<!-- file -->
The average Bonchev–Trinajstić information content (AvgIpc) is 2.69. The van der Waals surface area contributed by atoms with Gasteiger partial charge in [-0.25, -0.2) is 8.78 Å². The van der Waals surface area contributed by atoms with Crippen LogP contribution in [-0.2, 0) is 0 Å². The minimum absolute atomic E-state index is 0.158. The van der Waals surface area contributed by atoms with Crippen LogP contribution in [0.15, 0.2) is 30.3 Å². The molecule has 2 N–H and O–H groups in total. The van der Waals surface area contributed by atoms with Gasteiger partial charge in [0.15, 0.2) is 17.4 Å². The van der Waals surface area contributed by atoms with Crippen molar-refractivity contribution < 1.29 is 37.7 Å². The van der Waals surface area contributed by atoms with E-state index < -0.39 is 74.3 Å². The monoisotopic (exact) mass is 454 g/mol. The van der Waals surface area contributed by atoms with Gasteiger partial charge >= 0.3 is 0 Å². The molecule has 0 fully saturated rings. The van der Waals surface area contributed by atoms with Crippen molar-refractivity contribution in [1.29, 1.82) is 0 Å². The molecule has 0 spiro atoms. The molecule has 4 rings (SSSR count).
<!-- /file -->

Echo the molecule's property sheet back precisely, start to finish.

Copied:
The average Bonchev–Trinajstić information content (AvgIpc) is 2.69. The van der Waals surface area contributed by atoms with Gasteiger partial charge in [-0.25, -0.2) is 8.78 Å². The van der Waals surface area contributed by atoms with Crippen LogP contribution in [-0.2, 0) is 0 Å². The minimum absolute atomic E-state index is 0.158. The van der Waals surface area contributed by atoms with Crippen LogP contribution in [0.15, 0.2) is 30.3 Å². The molecule has 2 N–H and O–H groups in total. The van der Waals surface area contributed by atoms with Gasteiger partial charge in [0.15, 0.2) is 17.4 Å². The van der Waals surface area contributed by atoms with Crippen molar-refractivity contribution < 1.29 is 37.7 Å². The van der Waals surface area contributed by atoms with E-state index < -0.39 is 74.3 Å². The monoisotopic (exact) mass is 454 g/mol. The van der Waals surface area contributed by atoms with Gasteiger partial charge >= 0.3 is 0 Å². The molecule has 0 fully saturated rings. The van der Waals surface area contributed by atoms with Crippen molar-refractivity contribution in [1.29, 1.82) is 0 Å². The molecule has 0 spiro atoms. The molecule has 4 rings (SSSR count).